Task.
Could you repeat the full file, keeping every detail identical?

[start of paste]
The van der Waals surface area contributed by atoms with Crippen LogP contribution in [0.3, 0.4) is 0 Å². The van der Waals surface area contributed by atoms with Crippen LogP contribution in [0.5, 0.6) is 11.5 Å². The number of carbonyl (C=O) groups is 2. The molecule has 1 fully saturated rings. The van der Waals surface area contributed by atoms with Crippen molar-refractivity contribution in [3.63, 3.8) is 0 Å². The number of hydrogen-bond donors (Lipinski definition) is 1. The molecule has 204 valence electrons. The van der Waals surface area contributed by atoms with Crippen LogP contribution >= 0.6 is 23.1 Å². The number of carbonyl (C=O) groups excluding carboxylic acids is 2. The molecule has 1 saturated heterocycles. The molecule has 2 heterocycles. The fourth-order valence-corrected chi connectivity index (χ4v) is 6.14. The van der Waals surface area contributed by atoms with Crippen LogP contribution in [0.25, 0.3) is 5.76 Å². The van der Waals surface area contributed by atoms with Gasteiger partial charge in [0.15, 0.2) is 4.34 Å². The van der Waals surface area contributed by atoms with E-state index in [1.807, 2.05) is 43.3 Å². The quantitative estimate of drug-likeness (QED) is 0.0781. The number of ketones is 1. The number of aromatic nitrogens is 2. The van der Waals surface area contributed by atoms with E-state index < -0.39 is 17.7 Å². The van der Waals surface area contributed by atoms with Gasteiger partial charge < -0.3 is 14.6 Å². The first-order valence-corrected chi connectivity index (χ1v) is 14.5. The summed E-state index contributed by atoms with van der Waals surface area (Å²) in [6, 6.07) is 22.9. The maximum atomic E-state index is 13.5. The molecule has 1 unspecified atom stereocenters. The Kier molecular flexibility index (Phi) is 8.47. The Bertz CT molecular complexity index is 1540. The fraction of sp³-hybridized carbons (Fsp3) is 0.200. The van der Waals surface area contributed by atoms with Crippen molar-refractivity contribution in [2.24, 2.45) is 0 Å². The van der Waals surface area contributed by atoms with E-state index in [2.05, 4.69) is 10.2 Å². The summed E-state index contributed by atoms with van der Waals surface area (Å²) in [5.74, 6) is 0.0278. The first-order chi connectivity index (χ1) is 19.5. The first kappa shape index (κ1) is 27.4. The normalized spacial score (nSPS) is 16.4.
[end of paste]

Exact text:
The van der Waals surface area contributed by atoms with Crippen LogP contribution in [0.3, 0.4) is 0 Å². The van der Waals surface area contributed by atoms with Crippen LogP contribution in [0.5, 0.6) is 11.5 Å². The number of carbonyl (C=O) groups is 2. The molecule has 1 fully saturated rings. The van der Waals surface area contributed by atoms with Crippen molar-refractivity contribution in [3.63, 3.8) is 0 Å². The number of hydrogen-bond donors (Lipinski definition) is 1. The molecule has 204 valence electrons. The van der Waals surface area contributed by atoms with Crippen LogP contribution >= 0.6 is 23.1 Å². The number of carbonyl (C=O) groups excluding carboxylic acids is 2. The molecule has 1 saturated heterocycles. The molecule has 2 heterocycles. The fourth-order valence-corrected chi connectivity index (χ4v) is 6.14. The van der Waals surface area contributed by atoms with Crippen LogP contribution in [0.25, 0.3) is 5.76 Å². The van der Waals surface area contributed by atoms with Gasteiger partial charge in [0.15, 0.2) is 4.34 Å². The van der Waals surface area contributed by atoms with E-state index in [1.807, 2.05) is 43.3 Å². The quantitative estimate of drug-likeness (QED) is 0.0781. The number of ketones is 1. The number of aromatic nitrogens is 2. The van der Waals surface area contributed by atoms with E-state index < -0.39 is 17.7 Å². The van der Waals surface area contributed by atoms with Gasteiger partial charge < -0.3 is 14.6 Å². The first-order valence-corrected chi connectivity index (χ1v) is 14.5. The summed E-state index contributed by atoms with van der Waals surface area (Å²) in [6, 6.07) is 22.9. The maximum atomic E-state index is 13.5. The molecule has 1 unspecified atom stereocenters. The Kier molecular flexibility index (Phi) is 8.47. The Bertz CT molecular complexity index is 1540. The fraction of sp³-hybridized carbons (Fsp3) is 0.200. The van der Waals surface area contributed by atoms with Crippen molar-refractivity contribution in [2.24, 2.45) is 0 Å². The van der Waals surface area contributed by atoms with E-state index in [2.05, 4.69) is 10.2 Å². The summed E-state index contributed by atoms with van der Waals surface area (Å²) in [5.74, 6) is 0.0278. The first-order chi connectivity index (χ1) is 19.5. The first kappa shape index (κ1) is 27.4. The normalized spacial score (nSPS) is 16.4.